1. A centrifugal filter separator system comprising a stationary housing having an inlet port supplied with pressurized oil by a pump having a suction port connected to a reservoir, a clean oil outlet port connected to said reservoir, a centrifuged water port, and a rotatable drum Journalled in said housing and functionally connected with said inlet port, said clean oil outlet port and said centrifuged water port, gravity type separating means interconnected to said centrifuged water port operable to separate by gravity oil-water mixture into oil and water, oil conducting means operable to conduct separated oil from said gravity type separator to said reservoir, water level sensing means operable to sense the level of water separated in said gravity type separating means, and separated water ejecting means having means responsive to said water level sensing means, said separated water ejecting means operable to regulate the quantity of water in said gravity type separating means.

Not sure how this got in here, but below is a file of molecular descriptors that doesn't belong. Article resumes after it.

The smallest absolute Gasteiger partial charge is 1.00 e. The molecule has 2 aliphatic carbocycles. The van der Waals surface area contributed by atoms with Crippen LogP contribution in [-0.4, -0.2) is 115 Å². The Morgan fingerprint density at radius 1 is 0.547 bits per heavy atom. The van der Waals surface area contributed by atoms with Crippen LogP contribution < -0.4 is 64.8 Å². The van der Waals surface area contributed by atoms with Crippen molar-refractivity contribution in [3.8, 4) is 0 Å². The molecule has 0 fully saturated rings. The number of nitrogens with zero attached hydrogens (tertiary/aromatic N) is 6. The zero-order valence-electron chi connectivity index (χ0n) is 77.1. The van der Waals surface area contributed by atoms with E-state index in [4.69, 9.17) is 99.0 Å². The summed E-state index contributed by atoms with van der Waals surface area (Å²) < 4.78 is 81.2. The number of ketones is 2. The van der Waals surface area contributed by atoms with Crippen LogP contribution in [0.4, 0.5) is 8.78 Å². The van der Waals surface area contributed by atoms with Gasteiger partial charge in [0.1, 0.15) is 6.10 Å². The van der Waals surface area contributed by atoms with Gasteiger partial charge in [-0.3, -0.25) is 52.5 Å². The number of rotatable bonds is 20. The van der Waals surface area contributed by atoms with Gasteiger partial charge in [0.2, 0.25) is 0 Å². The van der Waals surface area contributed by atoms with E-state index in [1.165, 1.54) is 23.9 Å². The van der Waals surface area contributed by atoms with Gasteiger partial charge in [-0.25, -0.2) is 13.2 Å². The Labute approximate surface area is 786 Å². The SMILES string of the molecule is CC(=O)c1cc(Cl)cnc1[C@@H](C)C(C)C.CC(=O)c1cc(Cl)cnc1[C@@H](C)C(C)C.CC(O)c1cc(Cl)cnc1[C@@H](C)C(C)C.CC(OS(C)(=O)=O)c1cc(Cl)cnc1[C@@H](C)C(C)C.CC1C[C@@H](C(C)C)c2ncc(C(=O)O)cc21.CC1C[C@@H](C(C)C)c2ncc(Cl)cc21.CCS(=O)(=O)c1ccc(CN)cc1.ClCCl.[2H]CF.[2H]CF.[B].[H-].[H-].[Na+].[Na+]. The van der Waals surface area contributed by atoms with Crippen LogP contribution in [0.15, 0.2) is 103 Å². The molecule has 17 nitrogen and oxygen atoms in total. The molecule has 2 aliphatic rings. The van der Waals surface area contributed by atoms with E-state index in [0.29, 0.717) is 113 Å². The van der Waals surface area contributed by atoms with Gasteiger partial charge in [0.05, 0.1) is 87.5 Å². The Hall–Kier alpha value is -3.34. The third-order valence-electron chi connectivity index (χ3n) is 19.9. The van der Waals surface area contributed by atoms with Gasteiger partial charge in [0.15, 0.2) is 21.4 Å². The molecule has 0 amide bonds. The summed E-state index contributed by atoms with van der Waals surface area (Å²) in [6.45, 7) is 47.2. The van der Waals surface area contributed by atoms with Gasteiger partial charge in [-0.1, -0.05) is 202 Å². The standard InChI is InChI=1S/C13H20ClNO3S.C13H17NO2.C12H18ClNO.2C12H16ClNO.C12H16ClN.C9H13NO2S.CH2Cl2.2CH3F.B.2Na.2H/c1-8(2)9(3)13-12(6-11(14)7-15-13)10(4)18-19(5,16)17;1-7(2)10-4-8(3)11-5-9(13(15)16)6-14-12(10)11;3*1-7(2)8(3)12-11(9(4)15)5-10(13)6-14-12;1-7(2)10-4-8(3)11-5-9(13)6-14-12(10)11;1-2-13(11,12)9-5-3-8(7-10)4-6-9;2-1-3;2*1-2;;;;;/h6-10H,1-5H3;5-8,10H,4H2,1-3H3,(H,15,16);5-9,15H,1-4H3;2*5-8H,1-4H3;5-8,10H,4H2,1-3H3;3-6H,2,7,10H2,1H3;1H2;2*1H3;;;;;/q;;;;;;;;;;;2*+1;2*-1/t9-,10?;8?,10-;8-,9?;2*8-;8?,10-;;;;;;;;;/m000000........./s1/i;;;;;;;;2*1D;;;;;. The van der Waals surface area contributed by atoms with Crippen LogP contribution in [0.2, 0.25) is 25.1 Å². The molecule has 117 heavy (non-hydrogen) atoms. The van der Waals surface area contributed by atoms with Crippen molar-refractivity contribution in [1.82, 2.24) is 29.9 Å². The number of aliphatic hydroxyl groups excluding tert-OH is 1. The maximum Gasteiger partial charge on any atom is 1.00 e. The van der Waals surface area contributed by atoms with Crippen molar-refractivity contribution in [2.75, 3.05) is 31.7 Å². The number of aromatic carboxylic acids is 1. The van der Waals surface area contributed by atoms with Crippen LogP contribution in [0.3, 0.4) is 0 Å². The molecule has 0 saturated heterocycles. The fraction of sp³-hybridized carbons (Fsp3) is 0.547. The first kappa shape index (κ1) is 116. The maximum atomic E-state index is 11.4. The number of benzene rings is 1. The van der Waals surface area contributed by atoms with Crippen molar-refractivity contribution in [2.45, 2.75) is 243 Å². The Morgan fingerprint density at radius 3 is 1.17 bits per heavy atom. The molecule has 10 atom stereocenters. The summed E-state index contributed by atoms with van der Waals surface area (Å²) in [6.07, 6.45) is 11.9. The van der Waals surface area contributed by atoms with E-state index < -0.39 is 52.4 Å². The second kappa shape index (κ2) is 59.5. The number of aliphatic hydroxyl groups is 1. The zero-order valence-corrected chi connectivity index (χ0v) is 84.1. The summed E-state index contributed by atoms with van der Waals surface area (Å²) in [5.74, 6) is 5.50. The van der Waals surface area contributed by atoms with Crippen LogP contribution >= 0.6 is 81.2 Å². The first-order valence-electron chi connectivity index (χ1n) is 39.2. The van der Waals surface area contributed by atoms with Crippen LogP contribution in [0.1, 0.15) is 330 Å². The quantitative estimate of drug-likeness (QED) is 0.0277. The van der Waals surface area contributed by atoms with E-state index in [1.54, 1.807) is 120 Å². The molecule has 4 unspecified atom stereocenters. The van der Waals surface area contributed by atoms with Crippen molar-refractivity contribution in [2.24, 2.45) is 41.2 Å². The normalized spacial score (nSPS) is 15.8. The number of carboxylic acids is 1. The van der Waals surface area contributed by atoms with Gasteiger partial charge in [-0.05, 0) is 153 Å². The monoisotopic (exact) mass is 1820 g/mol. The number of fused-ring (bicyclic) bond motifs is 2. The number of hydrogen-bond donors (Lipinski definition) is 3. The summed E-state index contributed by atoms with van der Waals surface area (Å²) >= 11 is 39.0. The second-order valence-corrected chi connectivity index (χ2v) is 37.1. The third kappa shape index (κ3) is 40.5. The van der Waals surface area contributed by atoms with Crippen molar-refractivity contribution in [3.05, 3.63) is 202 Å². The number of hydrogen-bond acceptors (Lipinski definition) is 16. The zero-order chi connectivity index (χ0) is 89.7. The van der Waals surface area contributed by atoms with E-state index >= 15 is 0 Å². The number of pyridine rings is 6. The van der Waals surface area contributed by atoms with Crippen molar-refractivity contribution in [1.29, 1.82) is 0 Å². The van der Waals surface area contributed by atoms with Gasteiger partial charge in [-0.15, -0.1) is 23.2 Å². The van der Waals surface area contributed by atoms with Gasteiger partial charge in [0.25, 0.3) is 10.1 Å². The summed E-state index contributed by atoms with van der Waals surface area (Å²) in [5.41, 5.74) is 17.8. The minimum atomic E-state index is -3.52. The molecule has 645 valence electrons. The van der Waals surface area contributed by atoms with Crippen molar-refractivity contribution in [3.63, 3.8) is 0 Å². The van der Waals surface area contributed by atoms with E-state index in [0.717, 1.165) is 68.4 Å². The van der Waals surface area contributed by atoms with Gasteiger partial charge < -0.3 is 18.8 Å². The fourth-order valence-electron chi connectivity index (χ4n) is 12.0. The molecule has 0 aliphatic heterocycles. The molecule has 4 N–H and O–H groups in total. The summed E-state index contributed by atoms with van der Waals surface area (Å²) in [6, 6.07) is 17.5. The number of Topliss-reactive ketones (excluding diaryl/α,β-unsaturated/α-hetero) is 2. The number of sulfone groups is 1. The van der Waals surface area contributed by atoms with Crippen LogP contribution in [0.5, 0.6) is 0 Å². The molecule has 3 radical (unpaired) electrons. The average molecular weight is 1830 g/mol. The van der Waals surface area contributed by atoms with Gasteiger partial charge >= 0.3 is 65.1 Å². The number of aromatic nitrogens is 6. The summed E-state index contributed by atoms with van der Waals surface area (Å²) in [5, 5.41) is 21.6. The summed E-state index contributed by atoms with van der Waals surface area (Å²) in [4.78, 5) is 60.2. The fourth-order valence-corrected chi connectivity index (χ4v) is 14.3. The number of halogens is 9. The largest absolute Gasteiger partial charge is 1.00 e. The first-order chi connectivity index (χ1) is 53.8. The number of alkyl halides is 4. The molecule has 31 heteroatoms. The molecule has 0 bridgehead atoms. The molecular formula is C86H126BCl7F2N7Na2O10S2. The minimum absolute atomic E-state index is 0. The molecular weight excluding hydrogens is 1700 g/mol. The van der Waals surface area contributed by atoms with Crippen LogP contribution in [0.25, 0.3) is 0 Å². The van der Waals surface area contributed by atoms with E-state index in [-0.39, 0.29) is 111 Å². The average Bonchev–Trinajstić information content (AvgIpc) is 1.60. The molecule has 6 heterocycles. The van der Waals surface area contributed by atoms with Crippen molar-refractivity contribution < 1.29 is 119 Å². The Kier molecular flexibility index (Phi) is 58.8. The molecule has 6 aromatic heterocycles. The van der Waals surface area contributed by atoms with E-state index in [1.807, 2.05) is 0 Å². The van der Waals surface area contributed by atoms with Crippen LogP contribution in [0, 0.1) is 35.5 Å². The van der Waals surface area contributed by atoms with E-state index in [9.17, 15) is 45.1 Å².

2. A centrifugal filter separator system as set forth in claim 1 wherein said gravity type separating means includes flow resistance means interconnected to said centrifuged water port, pressurizing means of said gravity type separating means operable to maintain a relatively constant pressure differential across said flow resistance means and interconnecting means operable to interconnect said pressurizing means and said oil conducting means.
3. A centrifugal filter separator system as set forth in claim 1 wherein said water level sensing means includes fluid flow circulating means and viscous resistance means in said fluid circulating means.